Politics & Law

First European think tank office in Taiwan

25 January, 2022

In this exclusive interview, Jakub Janda, Director of EVC, the first European think tank to establish an office in Taiwan, talks about how increasing bilateral exchanges between research institutes in Europe and Taiwan will provide mutual benefits for both sides


By Duncan Levine

Jakub Janda

We’re meeting at Wooloomooloo on Hsinyi Road, one of Taipei’s best yet unassuming eateries, for a breakfast meeting. It’s a chilly and drizzly January morning. When I arrive, Jakub Janda is already seated at a table on the covered balcony on the second floor, obviously not bothered by the cold or the low roar of rush hour traffic from the street below. (He would explain later that 14 degrees, a cold day in Taipei, is warm compared to average winter temperatures in his home city of Prague in the Czech Republic). He rises to give me a warm handshake and we introduce ourselves. I’m surprised to learn that he used to be a baseball player before his tertiary studies. He played in the Czech baseball league but also in the Dutch Under 21 league (for RCH Media Monks in Heemstede, The Netherlands as a relief pitcher) before going on to study international relations and diplomacy in Prague.

He joined the European Values Center for Security Policy (EVC) in 2010 and took over as Director in 2018. Established in 2005 in Prague, EVC’s website describes itself as a non-governmental, non-partisan institute defending freedom and sovereignty that protects liberal democracy, the rule of law, and the transatlantic alliance of the Czech Republic, and defends Europe, especially from the malign influences of foreign countries and religious extremists. The About Us section of the website describes European values as referring to three fundamental values that embody the pillars of the liberal democratic way of government: personal freedom, human dignity, and equality. Further examination of the website reveals a slew of reports about various security issues affecting eastern and central Europe, including quarterly and annual reports on the political situation in individual countries in the region, special reports on subjects like how to protect the Czech economy from foreign predators and malign influence and fighting disinformation.

We order breakfast. Janda raves about the pancakes, which I suspect is why he wanted to meet at Wooloomooloo in the first place, although he is equally justified in recommending it for its convenient location, just a few minutes’ walk to the Taipei International Trade Building, where his next meeting is set to take place. Preferring something savoury for breakfast, I order scrambled eggs on sourdough toast and we each order one of the restaurant’s renowned espresso-based coffee drinks.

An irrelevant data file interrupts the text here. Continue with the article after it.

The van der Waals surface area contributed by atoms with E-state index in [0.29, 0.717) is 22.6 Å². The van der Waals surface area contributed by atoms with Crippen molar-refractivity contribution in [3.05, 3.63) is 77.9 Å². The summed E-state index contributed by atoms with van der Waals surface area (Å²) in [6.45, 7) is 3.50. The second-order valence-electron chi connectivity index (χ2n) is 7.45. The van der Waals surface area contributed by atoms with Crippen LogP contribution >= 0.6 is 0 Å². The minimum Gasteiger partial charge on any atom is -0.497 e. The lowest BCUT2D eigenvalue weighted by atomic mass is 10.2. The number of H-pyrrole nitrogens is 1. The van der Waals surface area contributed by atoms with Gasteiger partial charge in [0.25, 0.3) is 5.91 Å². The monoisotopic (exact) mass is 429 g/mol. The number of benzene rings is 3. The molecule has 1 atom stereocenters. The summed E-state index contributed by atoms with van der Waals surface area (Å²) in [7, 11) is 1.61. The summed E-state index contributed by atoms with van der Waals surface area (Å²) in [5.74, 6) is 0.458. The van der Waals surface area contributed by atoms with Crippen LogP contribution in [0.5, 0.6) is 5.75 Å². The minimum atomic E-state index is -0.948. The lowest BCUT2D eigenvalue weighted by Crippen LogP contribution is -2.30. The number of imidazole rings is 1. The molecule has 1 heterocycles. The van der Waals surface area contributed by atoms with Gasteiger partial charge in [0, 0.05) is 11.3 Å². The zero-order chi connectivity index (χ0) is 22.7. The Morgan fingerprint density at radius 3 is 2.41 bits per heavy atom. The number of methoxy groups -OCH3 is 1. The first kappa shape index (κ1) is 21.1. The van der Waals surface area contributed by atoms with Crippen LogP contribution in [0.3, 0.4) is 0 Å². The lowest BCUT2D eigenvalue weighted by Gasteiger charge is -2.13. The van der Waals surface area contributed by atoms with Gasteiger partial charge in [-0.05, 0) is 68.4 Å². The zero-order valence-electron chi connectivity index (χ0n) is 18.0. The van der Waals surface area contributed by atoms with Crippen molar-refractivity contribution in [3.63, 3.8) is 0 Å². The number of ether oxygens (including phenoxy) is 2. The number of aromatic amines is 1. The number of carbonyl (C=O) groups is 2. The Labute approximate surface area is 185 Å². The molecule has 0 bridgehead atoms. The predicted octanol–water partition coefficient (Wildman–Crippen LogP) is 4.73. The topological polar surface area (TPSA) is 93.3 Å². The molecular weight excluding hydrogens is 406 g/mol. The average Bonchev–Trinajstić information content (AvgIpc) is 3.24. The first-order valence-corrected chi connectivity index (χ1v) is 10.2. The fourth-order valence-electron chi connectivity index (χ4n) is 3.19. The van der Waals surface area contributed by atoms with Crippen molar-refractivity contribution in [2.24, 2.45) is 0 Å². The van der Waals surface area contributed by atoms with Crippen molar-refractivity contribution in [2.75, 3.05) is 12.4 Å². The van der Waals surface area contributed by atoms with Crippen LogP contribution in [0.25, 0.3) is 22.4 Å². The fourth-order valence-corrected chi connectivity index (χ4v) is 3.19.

Since we only have 50 minutes, I launch into my list of questions. I start by asking why EVC is setting up an office in Taipei and why now? Janda’s response to this and subsequent questions is rapid-fire and erudite, providing a wealth of background information and context in addition to specific answers. He explains that EVC has 28 staffers working on eastern and central Europe and the Balkans. In recent years they have started to see many activities in the region that have emanated from China and realised that they were lacking in expertise on how to respond to these activities. "There is a big gap in knowledge, expertise and capabilities on Taiwan’s largest neighbour in Europe as to how governments and NGOs should respond to political, and economic activities like economic blackmail, disinformation or cyber operations,"he says. Given that Taiwan has considerable experience in this regard, it is therefore a natural choice.

Jakub Janda (front, centre) with the EVC team at their office in Prague

According to Janda, EVC started back in 2018 to build relations with Taiwanese institutions, both in government and non-governmental organisations. The past three years have served as an exploratory phase, and it has become clear that much more could be gained by setting up an official presence.

Our coffees arrive first, smooth and strong, providing the perfect kick and antidote to the chilly morning air. The food follows shortly afterwards, simple but elegantly presented and, as it turns out, perfectly matching in taste the restaurant’s self-described laid-back, food-loving Australian ethos. I dig in but Janda is too busy talking to eat at first. I have to remind him after a few minutes to take a break, which he does.

After just a few bites, he resumes where he left off to say that there are many similarities between Taiwan and eastern and central European countries, since the latter have experienced similar behaviour from Russia as Taiwan has from its neighbour to the west. However, there are also clearly differences, particularly since, unlike European countries, Taiwan does not have something like NATO to provide a collective defence umbrella that is regarded as so crucial to small European countries.